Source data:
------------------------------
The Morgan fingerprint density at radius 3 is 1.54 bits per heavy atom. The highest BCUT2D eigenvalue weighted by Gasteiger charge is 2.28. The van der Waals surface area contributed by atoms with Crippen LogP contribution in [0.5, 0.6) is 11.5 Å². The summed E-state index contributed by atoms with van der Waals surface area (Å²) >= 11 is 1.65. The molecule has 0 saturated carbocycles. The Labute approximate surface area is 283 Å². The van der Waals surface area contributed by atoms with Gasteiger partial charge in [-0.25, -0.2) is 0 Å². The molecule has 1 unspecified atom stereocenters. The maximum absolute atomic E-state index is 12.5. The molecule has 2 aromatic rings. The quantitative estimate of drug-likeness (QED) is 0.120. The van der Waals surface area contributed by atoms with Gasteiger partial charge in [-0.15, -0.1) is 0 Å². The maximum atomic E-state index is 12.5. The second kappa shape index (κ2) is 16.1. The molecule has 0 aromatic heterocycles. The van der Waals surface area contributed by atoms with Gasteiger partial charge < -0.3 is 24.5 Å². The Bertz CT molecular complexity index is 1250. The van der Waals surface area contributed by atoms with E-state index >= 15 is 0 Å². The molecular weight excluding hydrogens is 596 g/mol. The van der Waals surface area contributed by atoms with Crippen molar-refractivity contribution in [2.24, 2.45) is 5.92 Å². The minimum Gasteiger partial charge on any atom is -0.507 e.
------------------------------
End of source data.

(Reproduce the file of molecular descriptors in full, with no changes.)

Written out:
The Morgan fingerprint density at radius 3 is 1.54 bits per heavy atom. The highest BCUT2D eigenvalue weighted by Gasteiger charge is 2.28. The van der Waals surface area contributed by atoms with Crippen LogP contribution in [0.5, 0.6) is 11.5 Å². The summed E-state index contributed by atoms with van der Waals surface area (Å²) >= 11 is 1.65. The molecule has 0 saturated carbocycles. The Labute approximate surface area is 283 Å². The van der Waals surface area contributed by atoms with Gasteiger partial charge in [-0.25, -0.2) is 0 Å². The molecule has 1 unspecified atom stereocenters. The maximum absolute atomic E-state index is 12.5. The molecule has 2 aromatic rings. The quantitative estimate of drug-likeness (QED) is 0.120. The van der Waals surface area contributed by atoms with Gasteiger partial charge in [-0.15, -0.1) is 0 Å². The maximum atomic E-state index is 12.5. The second kappa shape index (κ2) is 16.1. The molecule has 0 aromatic heterocycles. The van der Waals surface area contributed by atoms with Gasteiger partial charge < -0.3 is 24.5 Å². The Bertz CT molecular complexity index is 1250. The van der Waals surface area contributed by atoms with E-state index >= 15 is 0 Å². The molecular weight excluding hydrogens is 596 g/mol. The van der Waals surface area contributed by atoms with Crippen molar-refractivity contribution in [2.24, 2.45) is 5.92 Å². The minimum Gasteiger partial charge on any atom is -0.507 e.